Strength in Numbers: How Amplified Intelligence Can Foster Safer, Smarter Cities
By 2040, nearly two-thirds (65 percent) of the world’s population will call metropolitan areas home. This rapid urbanization places even greater strain on government agencies and infrastructures to remain agile and maintain public order – and potentially do so without the added resources to match community growth.
Today’s citizens demand more from their local leaders. They want assurance that their officials can deliver basic livability essentials while keeping their families and property secure. To accommodate these needs, more city managers, county commissioners and elected representatives are turning to data-driven technologies that can better address public safety, communications and transportation challenges, among others.
During this urban evolution, it can be challenging for decision-makers to understand how to translate greater visibility into actionable results. As the three scenarios below exemplify, intelligent cities can make more informed decisions, deploy resources more efficiently and position themselves as safe, thriving and attractive destinations by linking versatile technologies with citizens’ greatest needs.
Streamlined Traffic Flow
During the daily commute, drivers often find themselves sitting for minutes at a traffic light on a major thoroughfare while the cross street goes untraveled. Beyond the aggravation and backup, this rigid, cyclical light alternation increases accident potential, as drivers either speed through yellow lights or become frustrated and unfocused.
As a result, more cities are installing automated, intelligent light management to better account for shifting traffic volumes. City officials then can review camera and radar data to gauge flow, volume and backup at priority intersections and adjust light systems for various dayparts and seasons. The results thus far are encouraging – article from Apolitical discussing Pittsburgh travel times uncovered that wait times have fallen by up to 40 percent at Pittsburgh intersections featuring AI-powered light technology.
Automated traffic systems also can reduce congestion through real-time notification. These same connected cameras and radar sensors feed traffic trends into a centralized database, which aggregates and transmits information to drivers’ phones and navigation devices. Drivers in turn can avoid crowded streets and reduce the volume at slow-moving intersections.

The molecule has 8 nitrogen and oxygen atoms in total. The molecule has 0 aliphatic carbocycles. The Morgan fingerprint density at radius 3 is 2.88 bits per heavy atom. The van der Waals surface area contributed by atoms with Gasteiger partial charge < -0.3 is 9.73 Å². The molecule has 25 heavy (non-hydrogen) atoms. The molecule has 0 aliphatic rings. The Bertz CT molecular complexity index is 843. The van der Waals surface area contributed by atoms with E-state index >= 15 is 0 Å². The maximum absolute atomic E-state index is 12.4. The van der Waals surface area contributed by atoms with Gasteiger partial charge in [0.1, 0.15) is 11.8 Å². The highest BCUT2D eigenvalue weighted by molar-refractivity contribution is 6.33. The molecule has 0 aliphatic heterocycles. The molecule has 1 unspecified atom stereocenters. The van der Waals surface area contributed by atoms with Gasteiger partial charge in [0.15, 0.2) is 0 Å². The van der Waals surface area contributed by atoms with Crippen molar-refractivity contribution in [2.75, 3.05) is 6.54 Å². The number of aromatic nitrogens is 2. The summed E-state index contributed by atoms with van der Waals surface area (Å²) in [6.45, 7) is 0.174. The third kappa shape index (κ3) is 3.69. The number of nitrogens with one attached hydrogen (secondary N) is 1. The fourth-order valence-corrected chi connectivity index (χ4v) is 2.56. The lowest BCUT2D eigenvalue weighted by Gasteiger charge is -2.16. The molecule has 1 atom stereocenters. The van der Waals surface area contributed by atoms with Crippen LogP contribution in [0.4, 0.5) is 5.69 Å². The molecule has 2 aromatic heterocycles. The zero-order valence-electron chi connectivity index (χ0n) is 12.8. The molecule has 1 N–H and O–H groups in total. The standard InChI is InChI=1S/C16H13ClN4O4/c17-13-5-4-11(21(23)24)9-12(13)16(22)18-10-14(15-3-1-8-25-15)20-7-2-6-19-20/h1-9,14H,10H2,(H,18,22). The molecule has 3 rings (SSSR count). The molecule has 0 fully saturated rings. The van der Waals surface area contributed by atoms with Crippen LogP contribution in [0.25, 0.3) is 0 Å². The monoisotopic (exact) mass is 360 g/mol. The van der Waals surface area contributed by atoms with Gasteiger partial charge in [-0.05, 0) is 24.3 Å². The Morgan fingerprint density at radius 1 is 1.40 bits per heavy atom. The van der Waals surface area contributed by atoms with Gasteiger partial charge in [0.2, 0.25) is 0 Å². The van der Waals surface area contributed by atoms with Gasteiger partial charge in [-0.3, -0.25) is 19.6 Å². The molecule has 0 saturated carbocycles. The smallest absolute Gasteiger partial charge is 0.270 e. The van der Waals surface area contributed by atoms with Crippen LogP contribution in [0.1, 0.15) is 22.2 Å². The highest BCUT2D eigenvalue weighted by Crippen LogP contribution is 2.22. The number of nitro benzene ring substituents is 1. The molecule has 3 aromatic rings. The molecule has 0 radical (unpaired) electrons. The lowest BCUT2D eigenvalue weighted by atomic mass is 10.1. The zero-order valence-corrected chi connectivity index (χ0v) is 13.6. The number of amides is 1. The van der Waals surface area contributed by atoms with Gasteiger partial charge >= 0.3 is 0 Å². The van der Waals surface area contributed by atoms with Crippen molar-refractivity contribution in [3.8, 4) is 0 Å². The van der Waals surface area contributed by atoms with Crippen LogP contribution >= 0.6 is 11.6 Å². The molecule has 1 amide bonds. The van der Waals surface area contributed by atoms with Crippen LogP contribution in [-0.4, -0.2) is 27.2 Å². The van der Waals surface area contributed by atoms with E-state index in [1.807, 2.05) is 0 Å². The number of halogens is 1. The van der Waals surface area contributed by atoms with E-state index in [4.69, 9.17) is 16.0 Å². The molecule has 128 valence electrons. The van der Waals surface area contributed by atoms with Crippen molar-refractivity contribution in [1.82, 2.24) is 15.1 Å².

Analytics-Based Crime Reduction
The most effective way to combat crime is to prevent it from happening. While it’s unreasonable to expect a complete elimination of illegal activity, new data-rich platforms highlight behavioral trends that police can leverage to reduce the impact and volume of crime.
Although the concept of predictive policing is not new, its relevance has expanded alongside emerging connected technologies. While basic predictive platforms cannot pinpoint suspects, they can detect patterns that enable more strategic patrol. In addition, police can review and analyze geographic crime data to anticipate possible times and locations for future incidents. For instance, if data indicates that burglaries occur most frequently on Wednesday afternoons in a given city, police can better allocate resources for that window to be present and engaged with the community in an effort to prevent the crime, and subsequent victimization, from ever occurring.
Complementary intelligence-led policing technologies take analytics further by spotlighting potential suspects and victims. In highlighting individuals’ criminal histories, connections to other inmates or suspects and offense frequency and location, intelligent databases empower police and probation officers to first attempt remediation over incarceration. Through proactive conversation, local law enforcement can alert high-risk individuals to potential criminal consequences, stop retaliatory crime and work to reform likely repeat offenders.
Fast, Risk-Free Emergency Response
In times of crisis when their property, or potentially their lives, are in danger, citizens trust that their local emergency response teams can reach them without delay. More civic officials are adopting mobile platforms and computer-aided dispatch (CAD) to eliminate the inefficiencies and possible time loss associated with legacy manual processes.
CAD-based communications leverage a central command center to activate available response teams immediately after dispatchers log an incident. If the first contacted agency is unavailable, the system will work through a pre-established roster to find a ready nearby team rather than requiring first responders to search for and input contact information. First responders can also communicate with response teams through connected apps for more immediate, delay-free notification.
Along with protecting citizens, data-based response technologies can safeguard police and EMS teams from on-site risks. Emergency dispatchers can review and alert field officials to potential dangers, such as crime scene escalation, in real-time. Officers can also receive valuable details about unfamiliar locations to guide their approach. A notification that hazardous materials are present, for example, can deter the firing of weapons. Readiness plans can provide evacuation zones and exits that have been prepared ahead of time rather than on-the-spot during a high-stress emergency situation.
By implementing forward-facing and detail-rich platforms, city agencies can take proactive measures to work more efficiently, make responsible resource decisions and ultimately boost community safety. This initiative can inspire residents to feel the same loyalty for their city that they do for their favorite brands, and enable all parties to promote a location as a favorable destination for individuals and companies to inhabit.